Doctors trying to treat patients with nonalcoholic steatohepatitis (NASH) — a serious type of nonalcoholic fatty liver disease (NAFLD) that, if left untreated, may progress to cardiovascular disease, cirrhosis, cancer and possibly the need for a liver transplant — soon may have new options in their arsenal beyond promoting exercise and diet. The first-ever NASH drugs are expected to hit the U.S. market as early as 2020 to help address this increasingly prevalent, complex disease spawned largely by the obesity epidemic and surge of type 2 diabetes in the U.S.

By Judy Packer-Tursman

Doctors trying to treat patients with nonalcoholic steatohepatitis (NASH) — a serious type of nonalcoholic fatty liver disease (NAFLD) that, if left untreated, may progress to cardiovascular disease, cirrhosis, cancer and possibly the need for a liver transplant — soon may have new options in their arsenal beyond promoting exercise and diet. The first-ever NASH drugs are expected to hit the U.S. market as early as 2020 to help address this increasingly prevalent, complex disease spawned largely by the obesity epidemic and surge of type 2 diabetes in the U.S.

Dieterich says the entry of first-ever NASH medications will “definitely” offer significant benefit to patients. “There’s no question [the drugs will help] — in combination with diet and exercise,” says Douglas Dieterich, M.D., director of the Institute for Liver Medicine at Mount Sinai Health System. “It will have to be the whole package.”

Multiple drugs are in phase 3 clinical trials for NASH. A front-runner is Intercept Pharmaceuticals, Inc.’s drug, Ocaliva (obeticholic acid), already on the market to treat another liver condition. But the FDA isn’t expected to approve Intercept’s drug for NASH until the second quarter of 2020, Dieterich notes.

Dieterich says he expects NASH medications will “undoubtedly” be marketed as specialty drugs that will be “strictly controlled” by PBMs and insurance companies. He expects such drugs to become available only to the sickest patients, possibly only after a diagnostic liver biopsy is performed.

From a plan perspective, Yusuf Rashid, R.Ph., vice president of pharmacy and vendor relationship management at Community Health Plan of Washington, says NASH “has similarities to other recent new breakthrough therapies where the outcome we are trying to avoid is costly and potentially fatal but not all patients…will even progress to fibrosis. The reason why NASH is more significant is the sheer number of patients that may qualify for treatment.”

Formulary Search Rebrand Enhances the Big Picture, Adds Medical Benefit View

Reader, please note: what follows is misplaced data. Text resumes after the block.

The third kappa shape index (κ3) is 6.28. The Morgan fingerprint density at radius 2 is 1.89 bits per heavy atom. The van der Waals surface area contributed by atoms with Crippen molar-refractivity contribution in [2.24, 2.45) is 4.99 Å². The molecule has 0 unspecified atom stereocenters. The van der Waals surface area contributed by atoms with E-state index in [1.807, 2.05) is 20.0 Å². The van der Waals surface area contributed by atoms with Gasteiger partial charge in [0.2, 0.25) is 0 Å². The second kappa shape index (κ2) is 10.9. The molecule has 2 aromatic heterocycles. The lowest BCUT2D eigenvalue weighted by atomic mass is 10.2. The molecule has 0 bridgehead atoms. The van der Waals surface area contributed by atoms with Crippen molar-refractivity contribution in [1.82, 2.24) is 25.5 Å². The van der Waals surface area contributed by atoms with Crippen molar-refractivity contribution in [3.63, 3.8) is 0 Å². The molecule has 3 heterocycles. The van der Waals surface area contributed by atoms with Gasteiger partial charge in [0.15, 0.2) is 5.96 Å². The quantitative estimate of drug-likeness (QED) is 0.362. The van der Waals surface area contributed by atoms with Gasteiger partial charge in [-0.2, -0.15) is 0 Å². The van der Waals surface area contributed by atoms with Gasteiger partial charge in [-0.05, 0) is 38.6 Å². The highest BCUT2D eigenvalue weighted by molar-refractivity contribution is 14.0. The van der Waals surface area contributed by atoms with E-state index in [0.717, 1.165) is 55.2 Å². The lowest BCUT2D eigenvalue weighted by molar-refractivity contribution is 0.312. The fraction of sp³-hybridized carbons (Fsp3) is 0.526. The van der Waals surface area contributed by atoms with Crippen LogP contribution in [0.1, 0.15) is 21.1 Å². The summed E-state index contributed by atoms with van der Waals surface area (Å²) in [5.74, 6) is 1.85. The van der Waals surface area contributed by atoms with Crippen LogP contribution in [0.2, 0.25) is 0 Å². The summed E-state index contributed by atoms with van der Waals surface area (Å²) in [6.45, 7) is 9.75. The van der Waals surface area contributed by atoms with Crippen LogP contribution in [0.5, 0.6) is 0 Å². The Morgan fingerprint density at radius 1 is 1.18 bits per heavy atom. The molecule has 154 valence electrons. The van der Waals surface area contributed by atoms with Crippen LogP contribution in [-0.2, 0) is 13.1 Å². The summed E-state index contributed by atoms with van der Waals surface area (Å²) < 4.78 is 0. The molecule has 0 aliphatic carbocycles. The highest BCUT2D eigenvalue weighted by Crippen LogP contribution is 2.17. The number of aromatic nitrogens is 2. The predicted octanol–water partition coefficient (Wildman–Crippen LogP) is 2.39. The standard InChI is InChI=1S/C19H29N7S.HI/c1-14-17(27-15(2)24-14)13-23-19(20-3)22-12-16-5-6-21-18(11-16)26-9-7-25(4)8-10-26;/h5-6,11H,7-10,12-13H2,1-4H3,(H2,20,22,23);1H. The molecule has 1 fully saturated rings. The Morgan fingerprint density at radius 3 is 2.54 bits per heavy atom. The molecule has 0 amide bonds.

June 13, 2019

MMIT on July 1 will rebrand Formulary Search as Coverage Search, a move that reflects the full portfolio of our capabilities, as well as the complex variances between pharmacy and medical benefit coverage, and the industry’s shift toward increasingly restrictive coverage policies. You will be able to add a comprehensive new package on medical benefit coverage and policies, creating a more complete picture of the entire market access landscape.

MMIT on July 1 will rebrand Formulary Search as Coverage Search, a move that reflects the full portfolio of our capabilities, as well as the complex variances between pharmacy and medical benefit coverage, and the industry’s shift toward increasingly restrictive coverage policies. You will be able to add a comprehensive new package on medical benefit coverage and policies, creating a more complete picture of the entire market access landscape.

New Medical Benefit View: “Previously, clients would think Formulary Search means formularies, so it means pharmacy benefit products only. But now we can help brands create a more complex strategy so that they can speak to coverage across benefit types,” says Greg Lee, a product manager at MMIT. “This is a really important thing for our clients, because the way insurance companies are covering products — particularly physician-injected drugs, IV drugs and hospital-administered drugs — is changing, and insurance companies are getting more complex in how they create utilization management techniques on both benefits.”

App Changes Tackle Uncertainty: Some drugs, particularly oncology products and specialty biologics, can be covered under both the medical and pharmacy benefit, and Lee says this creates a level of nuance health care providers can struggle with. “If they do buy-and-bill, will it be reimbursed? Or if it’s a drug that the patient can potentially obtain through a specialty pharmacy, is that the better approach?”

Coverage Search’s new capabilities can display benefit information that can tackle this uncertainty. “It allows companies to be more complex and more nuanced in their discussion of coverage for these brands that are being covered in different ways,” Lee says.

Solutions That Fit Your Needs: With the introduction of Coverage Search, our Client Success Leads (CSLs) can provide you with a full picture of the dynamic between the pharmacy benefit and the medical benefit, and create configured solutions that best fit a brand’s promotional needs. Lee says the custom status can highlight the most important restriction(s) information for any product. “If you’re talking with an oncologist, the strategy is to highlight the fact that the insurance company is covering the product to National Comprehensive Cancer Network (NCCN) guidelines, or to the product’s label,” Lee gives as an example. “The CSL will work to understand what the product’s label is, what the guidelines are, how that compares to the restrictions that MMIT is assessing, and then create a custom status that allows the client to promote on access that is covered to label, or covered to NCCN recommendations, and that really allows a promotional strategy that’s very specific to that product as well as the indication.”

The new version of the application will available for download from the Apple App store and the Google Play store July 1.